convert it to however it wanted to do things, so it worked in a window fine just like old DOS games do.

There was probably a better way of doing things than that, but I kept a buffer and just flushed it through to VGA RAM once I'd
finished that frame's business, so it was only 60 or so calls a second, something Windows could keep up with. From my buffer, to a
buffer Windows kept, through Windows's rendering, up to the actual screen RAM. Then down the VGA pipe to the monitor.

Anyway that's irrelevant! Is there a good free C compiler that can write stuff for Windows?

I heard MS's own compiler is free to use, and your compiled programs are your own property. But I KNOW it's going to be gigantic
and horrible and quirky... I learned C on a Bull mini running System V, back in the early 1990s (which was obsolete even then)
(but we got it so we could also learn... COBOL!). Real Wyse terminals and everything, serial cables snaking through the ceiling.
Great fun! What I'd give to have that again, and somewhere to keep it.

So my C experience is Unix-based. I know PC hardware too, and I can tolerate speaking to Windows in the manner of two bitter
divorcees talking through their lawyers. Any recommendations? DJGPP fossilised a couple of decades ago, site just stopped being
updated. Shame, I bet it wasn't an easy project to port Unix C to something to run under DOS / Windows. Maybe he got sick of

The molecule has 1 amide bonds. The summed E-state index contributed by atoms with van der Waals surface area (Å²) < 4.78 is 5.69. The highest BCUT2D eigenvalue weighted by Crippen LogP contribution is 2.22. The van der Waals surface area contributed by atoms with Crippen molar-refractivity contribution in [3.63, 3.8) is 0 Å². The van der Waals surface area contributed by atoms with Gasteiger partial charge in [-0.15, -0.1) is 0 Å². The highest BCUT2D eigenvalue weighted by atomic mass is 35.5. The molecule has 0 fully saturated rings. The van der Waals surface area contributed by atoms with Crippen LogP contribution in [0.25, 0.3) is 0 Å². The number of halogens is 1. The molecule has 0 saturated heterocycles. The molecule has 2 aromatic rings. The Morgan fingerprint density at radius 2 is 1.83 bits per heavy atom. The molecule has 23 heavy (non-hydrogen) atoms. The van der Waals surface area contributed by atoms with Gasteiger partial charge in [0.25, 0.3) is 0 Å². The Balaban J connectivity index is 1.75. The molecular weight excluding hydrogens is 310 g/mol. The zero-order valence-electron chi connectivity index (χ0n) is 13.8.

having to deal with Windows while writing a lovely project to protect all us more refined souls from having to do it.


------------------------------------------------------------ ------------

if love is a drug, then, ideally, it's a healing, healthful drug... it's
kind of like prozac is supposed to work (without the sexual side
effects and long-term damage to the brain and psyche)
Re: Qbasic [message #407370 is a reply to message #407140] Mon, 19 April 2021 16:39 Go to previous messageGo to next message
greenaum is currently offline  greenaum
Messages: 57
Registered: February 2011
Karma: 0
Member
Hey John! Just to say, I've loved your site for years! The stuff with the alternate colour filters, I never actually thought of
using yellow, magenta, and white (IIRC), but it makes perfect sense and allows twice the light through! At no cost! And all your
other meanderings...